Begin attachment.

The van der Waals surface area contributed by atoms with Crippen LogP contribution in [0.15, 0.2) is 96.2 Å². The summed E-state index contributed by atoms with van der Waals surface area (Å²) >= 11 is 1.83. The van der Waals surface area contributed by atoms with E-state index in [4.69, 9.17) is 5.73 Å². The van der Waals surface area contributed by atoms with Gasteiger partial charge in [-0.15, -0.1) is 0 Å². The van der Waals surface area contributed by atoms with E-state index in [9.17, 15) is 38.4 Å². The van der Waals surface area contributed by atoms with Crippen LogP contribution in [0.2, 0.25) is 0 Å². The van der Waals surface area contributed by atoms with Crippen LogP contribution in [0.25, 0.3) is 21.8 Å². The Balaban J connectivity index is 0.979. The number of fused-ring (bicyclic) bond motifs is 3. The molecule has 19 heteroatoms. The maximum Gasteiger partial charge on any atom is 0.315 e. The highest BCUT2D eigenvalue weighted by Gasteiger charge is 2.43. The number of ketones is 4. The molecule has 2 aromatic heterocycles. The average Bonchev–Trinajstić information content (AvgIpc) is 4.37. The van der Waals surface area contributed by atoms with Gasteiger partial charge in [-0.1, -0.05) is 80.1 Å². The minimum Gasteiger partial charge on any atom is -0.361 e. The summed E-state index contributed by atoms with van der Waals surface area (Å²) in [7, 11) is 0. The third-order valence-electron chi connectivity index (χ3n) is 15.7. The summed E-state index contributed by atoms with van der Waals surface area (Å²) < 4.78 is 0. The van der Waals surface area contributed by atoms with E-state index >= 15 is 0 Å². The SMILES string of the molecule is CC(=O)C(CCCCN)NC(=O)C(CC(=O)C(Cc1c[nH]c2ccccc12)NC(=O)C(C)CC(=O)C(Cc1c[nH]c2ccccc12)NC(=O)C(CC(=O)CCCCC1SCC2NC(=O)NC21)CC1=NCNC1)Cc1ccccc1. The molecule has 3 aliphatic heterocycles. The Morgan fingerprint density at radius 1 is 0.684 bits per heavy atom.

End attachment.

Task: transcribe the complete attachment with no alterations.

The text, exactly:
The van der Waals surface area contributed by atoms with Crippen LogP contribution in [0.15, 0.2) is 96.2 Å². The summed E-state index contributed by atoms with van der Waals surface area (Å²) >= 11 is 1.83. The van der Waals surface area contributed by atoms with E-state index in [4.69, 9.17) is 5.73 Å². The van der Waals surface area contributed by atoms with Gasteiger partial charge in [-0.15, -0.1) is 0 Å². The van der Waals surface area contributed by atoms with E-state index in [9.17, 15) is 38.4 Å². The van der Waals surface area contributed by atoms with Crippen LogP contribution in [0.2, 0.25) is 0 Å². The van der Waals surface area contributed by atoms with Crippen LogP contribution in [0.25, 0.3) is 21.8 Å². The Balaban J connectivity index is 0.979. The number of fused-ring (bicyclic) bond motifs is 3. The molecule has 19 heteroatoms. The maximum Gasteiger partial charge on any atom is 0.315 e. The highest BCUT2D eigenvalue weighted by Gasteiger charge is 2.43. The number of ketones is 4. The molecule has 2 aromatic heterocycles. The average Bonchev–Trinajstić information content (AvgIpc) is 4.37. The van der Waals surface area contributed by atoms with Gasteiger partial charge in [-0.1, -0.05) is 80.1 Å². The minimum Gasteiger partial charge on any atom is -0.361 e. The summed E-state index contributed by atoms with van der Waals surface area (Å²) in [7, 11) is 0. The third-order valence-electron chi connectivity index (χ3n) is 15.7. The summed E-state index contributed by atoms with van der Waals surface area (Å²) < 4.78 is 0. The van der Waals surface area contributed by atoms with E-state index >= 15 is 0 Å². The SMILES string of the molecule is CC(=O)C(CCCCN)NC(=O)C(CC(=O)C(Cc1c[nH]c2ccccc12)NC(=O)C(C)CC(=O)C(Cc1c[nH]c2ccccc12)NC(=O)C(CC(=O)CCCCC1SCC2NC(=O)NC21)CC1=NCNC1)Cc1ccccc1. The molecule has 3 aliphatic heterocycles. The Morgan fingerprint density at radius 1 is 0.684 bits per heavy atom.